20131019XD-Improv-HYup_(CreditsCARD)

20131019XD-Improv-HYup_(TitlesCARD)

20131022XD-FitzWllmVrgnlBk_XV_Robin(TitlesCARD)

20131022XD-FitzWllmVrgnlBk_XVIII_BarafostusDream(TitlesCARD)

20131022XD-FzwlmVrgnl_17thCenturyEnglishMusic_01

20131022XD-FzwlmVrgnl_17thCenturyEnglishMusic_02

20131022XD-FzwlmVrgnl_17thCenturyEnglishMusic_Barfastus_s_Dream_01

20131022XD-FzwlmVrgnl_17thCenturyEnglishMusic_Barfastus_s_Dream_02_Baschenis_Musical_Instruments

20131024XD-Improv-Factory(TitlesCARD)

20131024XD-Improv-PrototypeX(CreditsCARD)

20131024XD-Improv-PrototypeX(TitlesCARD)

20131026XD-Improv-AdAstra(CreditsCARD)

20131026XD-Improv-AdAstra(TitlesCARD)

20131026XD-Improv-Aspere(CreditsCARD)

20131026XD-Improv-Aspere(TitlesCARD)

20131026XD-Rijksmuseum_MyStud_Art-Nouveau_interieur_anoniem_1890-1910

20131026XD-Rijksmuseum_MyStud_Delftsche Slaolie-Jan_Toorop_1894

20131026XD-Rijksmuseum_MyStud_Het_stadhuis_op_de_Dam_in_Amsterdam-Gerrit_Adriaensz-Berckheyde_1672

20131026XD-Rijksmuseum_MyStud_Portret_van_een_vrouw_tussen_bloemen-Eva_Watson-Schütze_ca_1910

20131026XD-Rijksmuseum_MyStud_Seated Cupid-Etienne-Maurice_Falconet_1757

201320811XD-PreRaphWomen_GoldenTrio

20131026XD-Rijksmuseum_MyStud_Mantelpiece_w_relief_of_Paris_n_Oenone-Jan_Baptist_Xavery_1739

A Pretty Good Day…


I got two decent improvs out of today:

 

 

 

‘nocturnal’ 17th Century keyboard works


The Fitzwilliam Virginal Book was published in England in the 17th Century.

The virginal was a small clavier, so quiet it could only be heard in a small parlor in absolute silence. I guess it was of a piece with the way gentleladies were expected to behave in the old days. The music, which has much more life to it than I’ve been able to express herein, is nonetheless very sleep-friendly. One can only imagine what those people would have made of a heavy metal concert….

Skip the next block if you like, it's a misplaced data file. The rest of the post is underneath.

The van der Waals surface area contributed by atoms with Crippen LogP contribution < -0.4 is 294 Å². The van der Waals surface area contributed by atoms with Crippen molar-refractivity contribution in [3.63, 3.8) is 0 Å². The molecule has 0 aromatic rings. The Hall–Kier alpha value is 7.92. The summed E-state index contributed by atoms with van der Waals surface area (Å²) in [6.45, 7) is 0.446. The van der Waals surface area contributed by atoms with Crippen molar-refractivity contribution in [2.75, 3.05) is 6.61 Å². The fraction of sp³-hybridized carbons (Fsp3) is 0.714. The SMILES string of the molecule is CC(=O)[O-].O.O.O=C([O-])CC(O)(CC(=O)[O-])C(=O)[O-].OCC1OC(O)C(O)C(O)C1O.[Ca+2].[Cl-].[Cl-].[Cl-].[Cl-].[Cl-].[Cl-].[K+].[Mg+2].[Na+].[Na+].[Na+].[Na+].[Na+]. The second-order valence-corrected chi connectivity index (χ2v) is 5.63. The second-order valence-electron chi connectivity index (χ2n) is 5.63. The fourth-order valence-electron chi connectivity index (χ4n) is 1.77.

Robin, etc.

Robin, etc.

20131022XD-FitzWllmVrgnlBk_XVIII_BarafostusDream(TitlesCARD)

You Are Everything And Everything Is You


Siren-UofVTc036

I feel like I must have done something wrong. It just came to me that I’ve hardly ever cared about anything but music. I used to draw and paint to pass the time—I was good at it and I liked being able to impress people—but in the end, it wasn’t something I had to do. Same with reading and writing—a fantastic way to spend time—and it always took me away from the most unbearable environments—in the same house with an arguing family, being a brat on a bus full of brats, being stuck on a long line, and others. So I draw, read, and write here and there—but there’s only one thing I have to do—listen to, and play, music.

Ulysses-sirens-Draper